Melanie: That’s great advice. I love avocado and I love turmeric, too. Really wonderful anti-inflammatory foods, as you stressed. Now, speaking of stress, what role does stress play in heart disease risk, and what can we do to manage some of that?
Alissa: High levels of stress hormone can actually lead to release of pro-inflammatory chemicals. And that pro-inflammation increases your risk for heart disease. Everybody has stress. It’s normal to get angry now and then, but if stress or anger are happening a lot, that’s really a problem, and you can have consistent high levels of that pro-inflammatory chemicals, which is not good. It’s important to try to reduce stress as much as possible. I like to tell my clients try to practice techniques for managing stress such as muscle relaxation, deep breathing. A lot of my clients will do meditation, just anything to bring your mind down and help to control that stress.
Melanie: What about exercise? And what role does that play in preventing heart disease and/or keeping it under control if you have already been diagnosed?
Alissa: Exercise helps in a variety of ways. First of all, it’s going to help you achieve and maintain a healthy weight, which is important because being overweight increases your risk for heart disease. In addition, it can actually help control your diabetes. It can help bring blood sugar levels down. It can help control your cholesterol level. Then it can also help control your high blood pressure. Exercise really affects all those risk factors for heart disease in a positive way and can help you reduce your overall risk.
Melanie: How much is enough?
Alissa: Generally, I say as long as you get your doctor’s okay, especially if you have not been exercising, try to aim for at least 30 to 60 minutes of physical activity most days of the week. That number sometimes frightens people. It sounds like a lot, an hour of exercise every day. Now, that doesn’t mean you need to be in the gym for an hour every day. Every little bit counts. Now, the step counters are all the rage now. Our phones can count our steps for us. So I like to encourage everyone to try to get at least 10,000 steps a day because that’s really showing that you’re moving, that you’re getting enough physical activity in. And then if you can aim to get some more intentional physical activities and intentional exercise at least three or four days a week, that’s a pretty good start.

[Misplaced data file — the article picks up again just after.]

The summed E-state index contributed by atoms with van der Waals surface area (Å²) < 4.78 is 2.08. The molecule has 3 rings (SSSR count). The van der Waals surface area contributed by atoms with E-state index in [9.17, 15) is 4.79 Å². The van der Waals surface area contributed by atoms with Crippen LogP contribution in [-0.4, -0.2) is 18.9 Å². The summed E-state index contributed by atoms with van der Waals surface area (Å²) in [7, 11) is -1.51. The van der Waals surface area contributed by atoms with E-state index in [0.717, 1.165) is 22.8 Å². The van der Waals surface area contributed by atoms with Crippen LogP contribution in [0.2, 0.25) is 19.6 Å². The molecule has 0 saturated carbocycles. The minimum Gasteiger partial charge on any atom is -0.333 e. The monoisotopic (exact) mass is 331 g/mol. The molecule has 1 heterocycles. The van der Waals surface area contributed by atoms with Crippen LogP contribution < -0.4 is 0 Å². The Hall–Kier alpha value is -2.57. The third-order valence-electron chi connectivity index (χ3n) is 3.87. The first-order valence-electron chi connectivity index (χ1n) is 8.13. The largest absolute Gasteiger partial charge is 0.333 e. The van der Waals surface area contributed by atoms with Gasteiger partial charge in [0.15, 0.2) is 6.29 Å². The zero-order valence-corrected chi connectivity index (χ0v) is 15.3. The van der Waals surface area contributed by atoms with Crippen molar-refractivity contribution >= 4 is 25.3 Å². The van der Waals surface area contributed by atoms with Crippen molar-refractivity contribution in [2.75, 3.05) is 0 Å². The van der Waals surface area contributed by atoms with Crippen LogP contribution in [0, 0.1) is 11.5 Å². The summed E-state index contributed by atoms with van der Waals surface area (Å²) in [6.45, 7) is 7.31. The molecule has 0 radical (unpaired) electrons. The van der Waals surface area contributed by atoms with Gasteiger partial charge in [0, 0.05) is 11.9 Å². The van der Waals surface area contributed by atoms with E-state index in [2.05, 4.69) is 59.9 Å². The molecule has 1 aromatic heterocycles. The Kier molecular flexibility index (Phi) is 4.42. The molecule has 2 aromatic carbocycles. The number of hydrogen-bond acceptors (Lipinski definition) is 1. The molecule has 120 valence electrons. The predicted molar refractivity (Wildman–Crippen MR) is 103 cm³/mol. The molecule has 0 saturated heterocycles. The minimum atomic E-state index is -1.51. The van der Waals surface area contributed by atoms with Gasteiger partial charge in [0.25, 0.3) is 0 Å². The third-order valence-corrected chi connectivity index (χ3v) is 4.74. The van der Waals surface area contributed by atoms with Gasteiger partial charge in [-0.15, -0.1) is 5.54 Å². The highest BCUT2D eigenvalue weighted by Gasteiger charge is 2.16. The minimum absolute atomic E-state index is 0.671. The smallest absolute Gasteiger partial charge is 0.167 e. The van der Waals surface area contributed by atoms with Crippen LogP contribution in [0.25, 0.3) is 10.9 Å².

Melanie: Now, let’s talk about losing weight, because maintaining a healthy weight is really so important in the prevention of heart disease and it’s Heart Disease Month, Alissa, but what about losing? That is so hard compared to maintaining.
Alissa: You’re right. It is really, really tough. Our bodies are sort of made to hold on to the calories that we’re eating. And as we get older and as we build muscle mass, our metabolism starts to drop, which means that you need to eat less calories just to maintain your weight, let alone lose weight. It is really difficult, but it’s not impossible. And as you mention, losing weight can really decrease the risk of heart disease. It can help you lower your blood pressure and control your diabetes as well. I think the important thing is to -- calories are important, calories in versus calories out. We’ve heard that before. You need to look at your overall portions that you’re eating, but I like to stress the foods we talked about before that you want to eat more of, so putting those fruits and vegetables on your plate first. Those have a lot of fiber. They’re going to fill you up and give you a lot of volume, but for not a lot of calories. Then trying to make sure you’re emphasizing the protein as well. Protein is also going to keep you full for a lot longer as well as the heart-healthy fats that I mentioned before—like the olive oil, for example. If you’re doing that and then having a little bit of carbohydrate on the side, and you’re doing that, you’re going to feel full with less food, and that’s going to help the weight come off.
Melanie: In just the last minute, Alissa, give your best advice if you had to tell everybody the most important things you want to tell them about Heart Disease Month and preventing heart disease.
Alissa: I would say make sure you’re eating a lot of plant food, get to a healthy weight, and really get active.
Melanie: That’s a great summary. It’s really great advice, and it certainly is the best way for people to really embrace this Heart Disease Month and actually embracing it all year round, really. As Alissa said, keep your weight at a healthy weight. Manage your stress and your anger. Follow that heart-healthy diet she discussed. Keep active. Know your numbers, your cholesterol numbers, your glucose levels. Those are all ways that you quit smoking. Those are all ways that you really can help your heart in this Heart Disease Month and all-year round. You are listening to Eat Right Radio with our good friends from the Academy of Nutrition and Dietetics. For more information, you can go to eatright.org. That’s eatright.org. This is Melanie Cole. Thanks so much for listening, and stay well.